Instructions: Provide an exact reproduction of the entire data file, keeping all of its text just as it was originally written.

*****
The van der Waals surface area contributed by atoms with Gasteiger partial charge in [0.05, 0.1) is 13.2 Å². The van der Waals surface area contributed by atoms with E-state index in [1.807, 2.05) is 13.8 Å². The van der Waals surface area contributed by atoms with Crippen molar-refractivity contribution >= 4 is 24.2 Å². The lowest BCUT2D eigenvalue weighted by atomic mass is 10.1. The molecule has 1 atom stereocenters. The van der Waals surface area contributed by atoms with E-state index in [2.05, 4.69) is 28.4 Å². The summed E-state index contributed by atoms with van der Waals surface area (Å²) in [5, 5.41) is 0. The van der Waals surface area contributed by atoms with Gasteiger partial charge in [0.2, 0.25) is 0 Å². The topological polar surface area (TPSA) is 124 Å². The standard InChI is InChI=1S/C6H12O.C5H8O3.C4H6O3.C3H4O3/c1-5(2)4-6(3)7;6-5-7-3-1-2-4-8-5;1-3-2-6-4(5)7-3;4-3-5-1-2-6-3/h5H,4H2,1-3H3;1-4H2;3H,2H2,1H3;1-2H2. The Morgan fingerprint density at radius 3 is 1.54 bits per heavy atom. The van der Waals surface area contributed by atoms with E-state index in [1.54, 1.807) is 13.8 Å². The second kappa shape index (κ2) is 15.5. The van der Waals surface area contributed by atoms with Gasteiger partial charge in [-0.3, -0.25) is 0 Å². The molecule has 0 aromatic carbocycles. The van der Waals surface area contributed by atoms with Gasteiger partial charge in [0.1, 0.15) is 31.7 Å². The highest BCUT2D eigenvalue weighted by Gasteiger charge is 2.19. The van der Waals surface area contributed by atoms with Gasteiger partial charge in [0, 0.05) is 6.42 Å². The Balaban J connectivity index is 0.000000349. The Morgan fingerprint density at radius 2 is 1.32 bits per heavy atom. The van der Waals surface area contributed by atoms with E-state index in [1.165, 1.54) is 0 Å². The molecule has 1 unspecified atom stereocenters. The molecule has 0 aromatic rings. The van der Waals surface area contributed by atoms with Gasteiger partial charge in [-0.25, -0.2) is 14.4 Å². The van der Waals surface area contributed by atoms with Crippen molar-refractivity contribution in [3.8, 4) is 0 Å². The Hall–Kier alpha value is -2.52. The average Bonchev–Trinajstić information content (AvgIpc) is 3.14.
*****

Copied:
The van der Waals surface area contributed by atoms with Gasteiger partial charge in [0.05, 0.1) is 13.2 Å². The van der Waals surface area contributed by atoms with E-state index in [1.807, 2.05) is 13.8 Å². The van der Waals surface area contributed by atoms with Crippen molar-refractivity contribution >= 4 is 24.2 Å². The lowest BCUT2D eigenvalue weighted by atomic mass is 10.1. The molecule has 1 atom stereocenters. The van der Waals surface area contributed by atoms with E-state index in [2.05, 4.69) is 28.4 Å². The summed E-state index contributed by atoms with van der Waals surface area (Å²) in [5, 5.41) is 0. The van der Waals surface area contributed by atoms with Gasteiger partial charge in [0.2, 0.25) is 0 Å². The topological polar surface area (TPSA) is 124 Å². The standard InChI is InChI=1S/C6H12O.C5H8O3.C4H6O3.C3H4O3/c1-5(2)4-6(3)7;6-5-7-3-1-2-4-8-5;1-3-2-6-4(5)7-3;4-3-5-1-2-6-3/h5H,4H2,1-3H3;1-4H2;3H,2H2,1H3;1-2H2. The Morgan fingerprint density at radius 3 is 1.54 bits per heavy atom. The van der Waals surface area contributed by atoms with E-state index in [1.54, 1.807) is 13.8 Å². The second kappa shape index (κ2) is 15.5. The van der Waals surface area contributed by atoms with Gasteiger partial charge in [-0.3, -0.25) is 0 Å². The molecule has 0 aromatic carbocycles. The van der Waals surface area contributed by atoms with Gasteiger partial charge in [0.1, 0.15) is 31.7 Å². The highest BCUT2D eigenvalue weighted by Gasteiger charge is 2.19. The van der Waals surface area contributed by atoms with Gasteiger partial charge in [0, 0.05) is 6.42 Å². The Balaban J connectivity index is 0.000000349. The Morgan fingerprint density at radius 2 is 1.32 bits per heavy atom. The van der Waals surface area contributed by atoms with E-state index in [1.165, 1.54) is 0 Å². The molecule has 1 unspecified atom stereocenters. The molecule has 0 aromatic rings. The van der Waals surface area contributed by atoms with Gasteiger partial charge in [-0.25, -0.2) is 14.4 Å². The van der Waals surface area contributed by atoms with Crippen molar-refractivity contribution in [3.8, 4) is 0 Å². The Hall–Kier alpha value is -2.52. The average Bonchev–Trinajstić information content (AvgIpc) is 3.14.